The inside of the shop smelled of leather and polish, and it was filled with racks of shoes in various states of disrepair. An antique cash register sat on the countertop, and across from it a small man sat hunched over his cobbler’s work-station. He was as bald and knobby as an old potato, with two enormous pointy ears that twitched as he pried the soles off a pair of work boots.
The floor was covered with scraps of thread and flaps of leather that had been scattered everywhere, as if someone had left a window open in a storm.
The cobbler barked at Max in French without bothering to look up from his work.
“Excuse me,” said Max. “Do you speak English?”
“Hmm?” answered the cobbler. “American? Are you with the old woman? I told her I don’t have anything to say to you.”
Max felt a very slight ruffling breeze brush past her. Little more than a sigh, but enough that it made her second-guess her decision to come in. She’d seen enough magic in her life to know that she didn’t like it. A glance over her shoulder reassured her that Mrs. Amsel was waiting anxiously on the stoop.
“I just have a few questions,” said Max, turning back to the cobbler. “It won’t take any time at all.”
The cobbler slammed one of the work boots down on his table and hopped off his stool. The seat had added a few much-needed inches of height to the little fellow, and now as he marched out from behind his counter, his head barely came up to Max’s chin. His ears stuck out from his head like wings spread for takeoff.
“Don’t take this the wrong way,” said Max. “But don’t people around here stare”
“I don’t usually get visitors,” the little man snapped. “Most people can read the sign on the door.”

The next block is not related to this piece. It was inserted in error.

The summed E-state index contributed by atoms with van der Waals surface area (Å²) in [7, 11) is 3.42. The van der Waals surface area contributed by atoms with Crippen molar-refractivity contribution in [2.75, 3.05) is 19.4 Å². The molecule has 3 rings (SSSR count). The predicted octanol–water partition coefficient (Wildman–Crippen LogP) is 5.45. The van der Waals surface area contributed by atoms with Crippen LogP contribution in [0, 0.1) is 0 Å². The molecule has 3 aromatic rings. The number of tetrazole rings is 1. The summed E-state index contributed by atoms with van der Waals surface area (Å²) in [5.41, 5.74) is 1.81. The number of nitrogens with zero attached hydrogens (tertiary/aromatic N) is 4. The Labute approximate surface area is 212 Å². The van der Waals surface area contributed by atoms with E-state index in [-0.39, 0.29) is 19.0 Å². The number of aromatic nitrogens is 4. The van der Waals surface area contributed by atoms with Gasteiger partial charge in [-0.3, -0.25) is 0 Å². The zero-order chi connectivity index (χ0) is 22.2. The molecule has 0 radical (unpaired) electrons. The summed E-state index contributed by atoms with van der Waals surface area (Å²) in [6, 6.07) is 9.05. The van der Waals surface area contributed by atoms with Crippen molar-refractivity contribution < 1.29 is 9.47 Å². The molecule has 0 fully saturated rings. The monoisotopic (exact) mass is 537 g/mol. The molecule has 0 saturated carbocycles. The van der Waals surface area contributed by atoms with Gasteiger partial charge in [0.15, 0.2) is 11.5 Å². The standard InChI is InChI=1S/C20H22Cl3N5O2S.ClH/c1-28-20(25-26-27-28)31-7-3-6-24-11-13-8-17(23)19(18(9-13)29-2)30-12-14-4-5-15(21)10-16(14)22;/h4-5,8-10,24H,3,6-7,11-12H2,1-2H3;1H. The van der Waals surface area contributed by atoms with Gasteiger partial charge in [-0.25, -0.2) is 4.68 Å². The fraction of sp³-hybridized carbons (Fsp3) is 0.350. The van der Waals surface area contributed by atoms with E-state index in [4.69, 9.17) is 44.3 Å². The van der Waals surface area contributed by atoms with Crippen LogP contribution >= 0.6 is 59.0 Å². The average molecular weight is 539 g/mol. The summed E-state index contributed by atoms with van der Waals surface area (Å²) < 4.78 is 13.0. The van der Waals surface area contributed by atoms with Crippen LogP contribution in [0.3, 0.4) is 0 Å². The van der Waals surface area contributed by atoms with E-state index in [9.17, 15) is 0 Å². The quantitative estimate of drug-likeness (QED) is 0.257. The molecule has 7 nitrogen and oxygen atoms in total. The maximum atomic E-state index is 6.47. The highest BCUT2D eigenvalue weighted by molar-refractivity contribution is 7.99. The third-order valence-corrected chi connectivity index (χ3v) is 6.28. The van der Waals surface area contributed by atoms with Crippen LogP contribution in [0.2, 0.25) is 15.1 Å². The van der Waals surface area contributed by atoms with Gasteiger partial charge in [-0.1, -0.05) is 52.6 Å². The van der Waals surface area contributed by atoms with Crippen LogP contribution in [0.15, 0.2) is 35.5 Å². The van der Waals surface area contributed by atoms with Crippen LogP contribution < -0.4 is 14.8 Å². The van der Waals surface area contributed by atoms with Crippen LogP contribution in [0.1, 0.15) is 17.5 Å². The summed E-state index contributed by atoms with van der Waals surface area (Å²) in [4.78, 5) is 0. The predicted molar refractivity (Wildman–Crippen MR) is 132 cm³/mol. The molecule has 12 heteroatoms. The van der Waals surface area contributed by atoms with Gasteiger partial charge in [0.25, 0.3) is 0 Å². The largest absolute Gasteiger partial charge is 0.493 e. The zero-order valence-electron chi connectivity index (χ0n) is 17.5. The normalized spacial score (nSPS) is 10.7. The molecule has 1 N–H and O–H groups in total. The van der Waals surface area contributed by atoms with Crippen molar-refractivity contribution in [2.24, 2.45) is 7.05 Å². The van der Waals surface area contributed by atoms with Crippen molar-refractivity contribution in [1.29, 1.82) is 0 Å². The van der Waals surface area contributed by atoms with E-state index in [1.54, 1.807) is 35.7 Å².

“We’re looking for information . . .”
Max’s words were lost in a sudden gust that forced her to stumble backward. The front door blew open, and Max was pelted with a storm of shoe scraps. This must have been the poltergeist Mrs. Amsel had warned her about. It had blown the little woman right out the door, but Max wasn’t Mrs. Amsel. She stood her ground, even though it meant she had to dodge a flying shoe or two.
“I’m . . . not budging . . . ,” cried Max, shouting to be heard over the gale. “You awful . . . little . . . shoe-elf!”
All at once the wind ceased and a hush fell over the cobbler’s shop. Though Max couldn’t see the air spirit, she could feel its presence. Something was hanging about nearby, tense and expectant, like a child watching his parents fight. Judging by the shocked look on the cobbler’s face, Max had just gotten in a zinger.
“I am not a shoe-elf!” the cobbler sputtered. “I am an elfling who happens to like fixing shoes. It’s a hobby!”
“I really don’t care who you are,” said Max, brushing the dust off herself as best she could. “As long as you call off your attack wind, I’ll leave you alone. After you answer a few questions.”
“How do you know I won’t sic my wind on you again?” said the cobbler. “Only, maybe this time I’ll let it bite!”
Max swallowed. The truth was, she didn’t know what the cobbler might do; she was going on gut instinct here. That and a little bit of hard-earned experience.
“I guess you could do that,” she said. “But it seems a lot more trouble than it’s worth. Plus, I’ve never met an elf or elfling that mean.”
The cobbler snorted. “Then you obviously haven’t met that many.”
As if summoned, Mrs. Amsel peeked through the open door. “Everyone getting along in here?” she asked sweetly.
Max kept her eyes on the cobbler. “You can knock me down or blow me right out of your shop, but I’ll just come back in. Lock me out, and I’ll knock so loud the whole village will come to see what the racket is.”
The cobbler leveled a sour look at Max, then walked to the window and peered out. “Fine. But come in, the both of you, and shut the door. I don’t want anyone else thinking I am open for business.”
Mrs. Amsel stepped inside and closed the door behind her, but she didn’t move any closer.